Historic Appleton Course to Become Gardens & Job-Training Site


Founded in 1898, the nine-hole Riverview Country Club in Appleton, Wis., will soon be transformed from a place with golfers into a much different landscape with organic gardens and nature trails.

The 72-acre property was acquired in July for $2.6 million by the Appleton-based Community Outreach Temporary Services. The nonprofit agency has received approval to proceed with a self-sustaining operation to be called Riverview Gardens.

In spring 2012, the fairways will be reconfigured to include greenhouses that can grow vegetables year-round. In addition to offering job-skills training programs, the public space will feature nature trails and provide connections to existing bike trails.

While COTS is the property owner, area shelters and organizations will be able to use the gardens. Once up and running, the facility could employ between 50 and 100 people, while providing training for 60 people annually.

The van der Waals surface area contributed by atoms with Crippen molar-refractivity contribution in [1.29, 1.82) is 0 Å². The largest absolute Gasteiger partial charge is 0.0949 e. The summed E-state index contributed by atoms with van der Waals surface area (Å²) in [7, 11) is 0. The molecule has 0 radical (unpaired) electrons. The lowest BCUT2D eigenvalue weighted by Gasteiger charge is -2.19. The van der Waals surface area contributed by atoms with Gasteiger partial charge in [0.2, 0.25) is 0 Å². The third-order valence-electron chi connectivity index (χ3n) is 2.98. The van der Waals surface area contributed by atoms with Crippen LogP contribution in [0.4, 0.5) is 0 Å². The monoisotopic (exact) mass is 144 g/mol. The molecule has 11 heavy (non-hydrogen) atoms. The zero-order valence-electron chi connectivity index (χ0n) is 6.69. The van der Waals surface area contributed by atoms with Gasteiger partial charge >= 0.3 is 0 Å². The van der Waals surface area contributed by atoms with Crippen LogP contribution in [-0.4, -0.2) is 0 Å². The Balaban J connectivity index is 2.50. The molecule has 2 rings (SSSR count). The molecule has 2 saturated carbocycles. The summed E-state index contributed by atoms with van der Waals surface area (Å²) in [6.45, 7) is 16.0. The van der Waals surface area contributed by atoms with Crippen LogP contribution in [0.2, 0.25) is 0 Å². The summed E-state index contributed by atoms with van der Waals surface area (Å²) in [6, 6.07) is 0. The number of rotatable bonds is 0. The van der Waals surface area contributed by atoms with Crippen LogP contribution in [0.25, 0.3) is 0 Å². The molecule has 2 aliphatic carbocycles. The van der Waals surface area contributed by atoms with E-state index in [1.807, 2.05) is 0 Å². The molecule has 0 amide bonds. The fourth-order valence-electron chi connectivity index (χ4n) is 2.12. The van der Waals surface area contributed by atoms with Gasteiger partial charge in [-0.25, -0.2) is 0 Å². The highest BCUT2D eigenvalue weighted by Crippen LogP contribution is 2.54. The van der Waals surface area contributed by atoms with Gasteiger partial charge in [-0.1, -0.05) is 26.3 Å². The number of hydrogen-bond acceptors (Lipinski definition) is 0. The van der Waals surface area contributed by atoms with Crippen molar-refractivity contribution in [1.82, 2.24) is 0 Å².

"What's unique about the project is it's really addressing the root causes we have by providing job, job training, and by providing living skills and opportunities that (people) can learn on the property," said COTS Board President John Schmidt.

The acquisition was funded by $1.6 million generated through private donations, with the rest coming from a $1 million loan from the Community First Credit Union, said Schmidt, who hopes the loan will be repaid through community contributions.

"I think this is a great social-innovation project," added Schmidt. "The idea we've come up with here fits with our mission to enhance and provide financial stability, not just to COTS, but the entire continuum of care."

Trainees would be managed by a full-time professional staff member and work within a recently launched program by COTS called ServiceWorks Inc., which focuses on organic food production and property management.

The job-training element appealed to Cindy Sahotsky, COTS executive director, and other service-group leaders. "It really would benefit those people who need work history and need to learn how to be productive," she told Post-Crescent editor Larry Avila (http://www.postcrescent.com/article/20111222/APC0101/112220473/Appleton-nonprofit-COTS-buy-Riverview-Country-Club).

Sahotsky believes additional job training could lead to better jobs for those utilizing community services. "One of the things that tends to happen is a lot of our clients end up with temporary employment and they get into situations where they end up being put back at risk," she added.

"This addresses what it would take to get them out of that situation."


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